I'm sure that genius will continue to support German companies. But it won't support German jobs. German industry is shedding labour, but so, too, is US and Japanese industry. Compare Japan and the US, the least successful and the most successful big economies over the past decade. Japan's manufacturing employment is down 11 per cent since 1990. But the US is down 12 per cent. In Japan, service-sector employment is up 20 per cent. But in the US it is up 28 per cent. The key to maintaining employment is not how slowly you run down manufacturing; it is how quickly you build services. Germany, like Japan, but unlike the US and UK, happens to be rather slow at the latter.

All this is hard to explain to German voters. Even here, where we have been remarkably successful in European terms at increasing both employment and living standards, people find it hard to accept that running down jobs in manufacturing is a necessary and inevitable side-effect of speeding the switch into services. In Germany, given the way people have been taught to regard engineering as the driver of the economy, it is harder still.

Perhaps the hardest thing of all is to explain to the 4 million unemployed Germans that the country needs to accept more immigrants to take the skilled posts that companies cannot at present fill. Last week the government forced through a bill relaxing immigration, but it seems certain that this will become a key issue, maybe the key issue, in the September elections.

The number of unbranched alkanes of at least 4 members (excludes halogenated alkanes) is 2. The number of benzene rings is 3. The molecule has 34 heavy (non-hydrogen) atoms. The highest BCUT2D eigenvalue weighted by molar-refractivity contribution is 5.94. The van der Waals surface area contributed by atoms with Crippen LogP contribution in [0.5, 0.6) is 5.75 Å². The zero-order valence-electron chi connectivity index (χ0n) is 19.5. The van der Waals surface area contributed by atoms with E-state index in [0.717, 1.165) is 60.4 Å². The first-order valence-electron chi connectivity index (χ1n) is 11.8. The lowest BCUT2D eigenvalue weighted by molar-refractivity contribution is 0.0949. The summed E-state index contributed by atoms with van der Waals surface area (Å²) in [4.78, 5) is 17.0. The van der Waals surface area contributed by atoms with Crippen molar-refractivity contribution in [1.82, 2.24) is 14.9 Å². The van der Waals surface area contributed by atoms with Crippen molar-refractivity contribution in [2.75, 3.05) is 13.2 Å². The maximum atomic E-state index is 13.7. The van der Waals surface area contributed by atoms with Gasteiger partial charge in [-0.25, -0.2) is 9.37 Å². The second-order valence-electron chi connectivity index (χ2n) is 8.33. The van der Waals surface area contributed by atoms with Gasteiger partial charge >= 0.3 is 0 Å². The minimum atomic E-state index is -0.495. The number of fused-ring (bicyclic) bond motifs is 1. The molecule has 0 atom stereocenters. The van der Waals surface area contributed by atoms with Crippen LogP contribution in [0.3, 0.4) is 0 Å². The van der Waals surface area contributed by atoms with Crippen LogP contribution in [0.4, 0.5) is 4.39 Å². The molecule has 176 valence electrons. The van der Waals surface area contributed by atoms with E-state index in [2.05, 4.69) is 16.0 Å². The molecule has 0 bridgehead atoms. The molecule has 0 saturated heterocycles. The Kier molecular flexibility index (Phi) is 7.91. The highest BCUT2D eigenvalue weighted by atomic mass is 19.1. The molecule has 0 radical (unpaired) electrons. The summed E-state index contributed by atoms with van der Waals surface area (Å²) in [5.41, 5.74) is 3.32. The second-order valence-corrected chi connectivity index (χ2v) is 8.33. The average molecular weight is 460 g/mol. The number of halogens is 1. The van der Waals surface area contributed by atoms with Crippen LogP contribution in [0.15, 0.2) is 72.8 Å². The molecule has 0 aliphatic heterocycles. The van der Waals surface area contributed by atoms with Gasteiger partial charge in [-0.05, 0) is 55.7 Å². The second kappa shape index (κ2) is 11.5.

There is a certain seductive pleasure in feeling sorry for the Germans. It certainly makes a change that German GDP per head should be lower than British, with the gap widening, and that the most powerful German labour union should now be striking for more pay. However, we should try to resist the temptation, for two reasons.

One is that Germany is our second largest export market and Europe's biggest economy. It is easier to prosper if your neighbours are prospering too. The other is that the difficulties Germany faces – in particular adapting its society to an ageing population and a decline in manufacturing employment – apply to the rest of us, albeit in less stark form. And those problems will become worse, not better, in the years ahead.